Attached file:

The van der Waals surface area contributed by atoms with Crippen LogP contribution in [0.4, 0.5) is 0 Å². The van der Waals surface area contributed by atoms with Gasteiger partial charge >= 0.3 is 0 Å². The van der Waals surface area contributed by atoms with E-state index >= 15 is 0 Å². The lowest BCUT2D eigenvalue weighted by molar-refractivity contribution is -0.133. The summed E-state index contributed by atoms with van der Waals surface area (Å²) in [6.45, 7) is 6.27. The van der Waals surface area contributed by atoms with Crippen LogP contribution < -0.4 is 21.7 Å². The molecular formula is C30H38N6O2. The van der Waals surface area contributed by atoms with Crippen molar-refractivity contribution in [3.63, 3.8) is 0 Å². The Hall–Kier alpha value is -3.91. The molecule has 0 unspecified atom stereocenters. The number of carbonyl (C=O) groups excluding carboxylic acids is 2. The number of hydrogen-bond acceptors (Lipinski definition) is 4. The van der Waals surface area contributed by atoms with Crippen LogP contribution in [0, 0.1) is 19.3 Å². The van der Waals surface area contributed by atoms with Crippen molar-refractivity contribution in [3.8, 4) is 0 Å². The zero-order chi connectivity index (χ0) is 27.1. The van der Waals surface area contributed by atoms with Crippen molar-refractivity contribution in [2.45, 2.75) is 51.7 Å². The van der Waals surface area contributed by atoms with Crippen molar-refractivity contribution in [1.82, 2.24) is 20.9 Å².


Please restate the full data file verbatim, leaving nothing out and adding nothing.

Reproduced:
The van der Waals surface area contributed by atoms with Crippen LogP contribution in [0.4, 0.5) is 0 Å². The van der Waals surface area contributed by atoms with Gasteiger partial charge >= 0.3 is 0 Å². The van der Waals surface area contributed by atoms with E-state index >= 15 is 0 Å². The lowest BCUT2D eigenvalue weighted by molar-refractivity contribution is -0.133. The summed E-state index contributed by atoms with van der Waals surface area (Å²) in [6.45, 7) is 6.27. The van der Waals surface area contributed by atoms with Crippen LogP contribution < -0.4 is 21.7 Å². The molecular formula is C30H38N6O2. The van der Waals surface area contributed by atoms with Crippen molar-refractivity contribution in [3.63, 3.8) is 0 Å². The Hall–Kier alpha value is -3.91. The molecule has 0 unspecified atom stereocenters. The number of carbonyl (C=O) groups excluding carboxylic acids is 2. The number of hydrogen-bond acceptors (Lipinski definition) is 4. The van der Waals surface area contributed by atoms with Crippen LogP contribution in [0, 0.1) is 19.3 Å². The van der Waals surface area contributed by atoms with Crippen molar-refractivity contribution in [3.8, 4) is 0 Å². The zero-order chi connectivity index (χ0) is 27.1. The van der Waals surface area contributed by atoms with Crippen molar-refractivity contribution in [2.45, 2.75) is 51.7 Å². The van der Waals surface area contributed by atoms with Crippen molar-refractivity contribution in [1.82, 2.24) is 20.9 Å².